Moussa Dembele of the African Forum on Alternatives tells me. "He did it for
      his self-promotion. This is why he marginalized African singers, putting the
      limelight on himself and Bono, rather than on the issues. . The objectives
      of the whole Live8 campaign had little to do with poverty reduction in
      Africa. It was a scheme intended to project Geldof and Blair as humanitarian
      figures coming to the rescue of "poor and helpless" Africans."(15)

      "Right from the beginning," says Kofi Mawuli Klu of the Forum of African
      Human Rights Defenders, "he has acted in his own selfish interests. It was
      all about self-promotion, about usurping the place of Africans. His message
      was "shut up and watch me". Without even understanding the root causes of
      the problems, he used his role to drown the voices of the African people and
      replace them with his own. There are many knowledgeable people - African and
      non-African - who could have advised him, but he has been on his own,
      ego-tripping."(16)

      I have heard similar sentiments from every African campaigner I have spoken
      to. Bob Geldof is beginning to look like Mother Teresa or Joy Adamson. To
      the corporate press, and therefore to most of the public, he is a saint.
      Among those who know something about the issues, he is detested. Those other
      tabloid saints appeared to recognise that if they rattled the cages of the
      powerful, the newspapers upon which their public regard depended would turn
      against them. When there was a conflict between their public image and their
      cause, the image won. It seems to me that Geldof has played the same game.

      He seized a campaign which commanded great public enthusiasm, which had the
      potential gravely to embarrass Tony Blair and George Bush. He asked us to
      focus not on the harm the G8 leaders were doing, but on the help they might
      give. When they failed to deliver, he praised them anyway. His endorsement
      and the public forgetfulness it prompted helped license them to start
      reversing their commitments. When they did so, he said nothing. This looks
      to me like more than just political naivity. It looks as if he is working
      for the other side.

      I don't mean that this is what he intended - or intends - to do. I mean that
      he came to identify with the people he was supposed to be lobbying. By
      ensuring that the campaign was as much about him as about Africa, he ensured
      that if they failed, he failed. He needed a story with a happy ending.

      There is just one thing that Geldof can now do for Africa. This is to
      announce that his optimism was misplaced, that the mission was not
      accomplished, that the struggle for justice is as urgent as ever. But while
      he holds his tongue, he will remain the man who betrayed the poor.



      www.monbiot.com



      References:

      1. World Development Movement, 8th July 2005. G8 condemn Africa to miss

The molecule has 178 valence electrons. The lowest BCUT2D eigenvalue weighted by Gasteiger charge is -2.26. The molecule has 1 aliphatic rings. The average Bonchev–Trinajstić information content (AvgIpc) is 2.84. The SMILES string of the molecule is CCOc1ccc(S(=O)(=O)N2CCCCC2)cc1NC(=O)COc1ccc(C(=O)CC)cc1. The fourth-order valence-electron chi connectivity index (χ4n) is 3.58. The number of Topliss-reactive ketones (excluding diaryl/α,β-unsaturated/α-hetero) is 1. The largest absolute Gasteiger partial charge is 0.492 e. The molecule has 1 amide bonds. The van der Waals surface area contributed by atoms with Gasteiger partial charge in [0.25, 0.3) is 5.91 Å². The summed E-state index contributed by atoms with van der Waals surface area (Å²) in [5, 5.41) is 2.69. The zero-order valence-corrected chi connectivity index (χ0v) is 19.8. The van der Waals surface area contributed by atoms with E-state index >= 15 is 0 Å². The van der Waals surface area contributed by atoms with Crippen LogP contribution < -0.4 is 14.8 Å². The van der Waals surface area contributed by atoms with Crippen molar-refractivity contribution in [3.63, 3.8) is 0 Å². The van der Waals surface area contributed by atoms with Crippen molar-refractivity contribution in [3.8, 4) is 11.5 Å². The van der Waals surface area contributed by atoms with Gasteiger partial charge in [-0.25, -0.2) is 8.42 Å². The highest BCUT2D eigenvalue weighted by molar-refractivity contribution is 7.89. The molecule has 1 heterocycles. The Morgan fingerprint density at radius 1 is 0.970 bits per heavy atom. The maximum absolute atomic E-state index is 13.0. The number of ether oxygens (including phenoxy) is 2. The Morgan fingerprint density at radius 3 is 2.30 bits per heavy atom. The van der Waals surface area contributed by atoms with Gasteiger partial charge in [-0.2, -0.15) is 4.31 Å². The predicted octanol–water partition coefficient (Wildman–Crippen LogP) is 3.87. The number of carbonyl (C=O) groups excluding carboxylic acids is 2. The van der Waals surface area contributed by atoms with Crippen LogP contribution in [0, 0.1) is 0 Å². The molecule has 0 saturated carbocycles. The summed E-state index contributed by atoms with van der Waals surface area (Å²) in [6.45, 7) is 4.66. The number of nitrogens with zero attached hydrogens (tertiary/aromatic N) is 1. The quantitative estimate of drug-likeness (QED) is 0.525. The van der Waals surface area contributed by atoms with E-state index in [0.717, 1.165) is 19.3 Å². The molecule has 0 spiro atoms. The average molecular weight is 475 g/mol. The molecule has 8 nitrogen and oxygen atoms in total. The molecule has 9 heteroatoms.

Millennium Development Goals. Press Release.

      2. ActionAid, 8th July 2005. ActionAid's reaction to the G8 outcome. Press
      Release.

      3. Christian Aid, 12th July 2005. The G8 - in terms of build-ups it couldn't
      have been bigger. Press release.

      4. Oxfam, 29th July 2005. Gleneagles: what really happened at the G8 summit?
      http://www.oxfam.org/eng/pdfs/bn050729_G8_final.pdf

      5. DATA (Debt AIDS Trade Africa), 8th July 2005. Bono, Geldof Reaction to G8
      Africa Communique. Press release; Ewen MacAskill, Patrick Wintour and Larry
      Elliott, 9th July 2005. G8: hope for Africa but gloom over climate. The
      Guardian; Mark Townsend, 10th July 2005. Geldof delighted at G8 action on
      aid. The Observer.

      6. Matthew Tempest, 8th July 2005. G8 leaders agree $50bn Africa package.
      The Guardian.

      7. Oxfam, 29th July 2005, ibid.

      8. WDM, 15th July 2005. Leaks reveal IMF threat to already weak G8 debt
      deal. Press release.

      9. Minutes of Evidence Taken before Treasury Committee, 19th July 2005. To
      be published as HC 399-i. House of Commons.
      http://www.publications.parliament.uk/pa/cm200506/cmselect/cmtreasy/uc399-i/uc39902.htm

      10. Eg ABC online, 27th July 27 2005. Australia, US form climate change
      pact: report. http://www.abc.net.au/news/newsitems/200507/s1423298.htm

      11. World Development Movement and Jubilee Debt Campaign, 2nd August 2005.
      Leaks reveal G8 debt deal faces funding shortfall. Press release.

      12. BBC Online, 3rd August 2005. Hunger in Mali is being 'ignored'.
      http://news.bbc.co.uk/1/hi/world/africa/4741877.stm

      13. Eg Julian Borger, 26th August 2005. Bolton throws UN summit into chaos.
      The Guardian.

      14. Patrick Watt, 5th September 2005. Development Under Attack: will the
      2005 poverty agenda unravel at the UN World Summit? ActionAid.

      15. Demba Moussa Dembele, 3rd September 2005. By email.

      16. Kofi Mawuli Klu, 4th September 2005. By phone.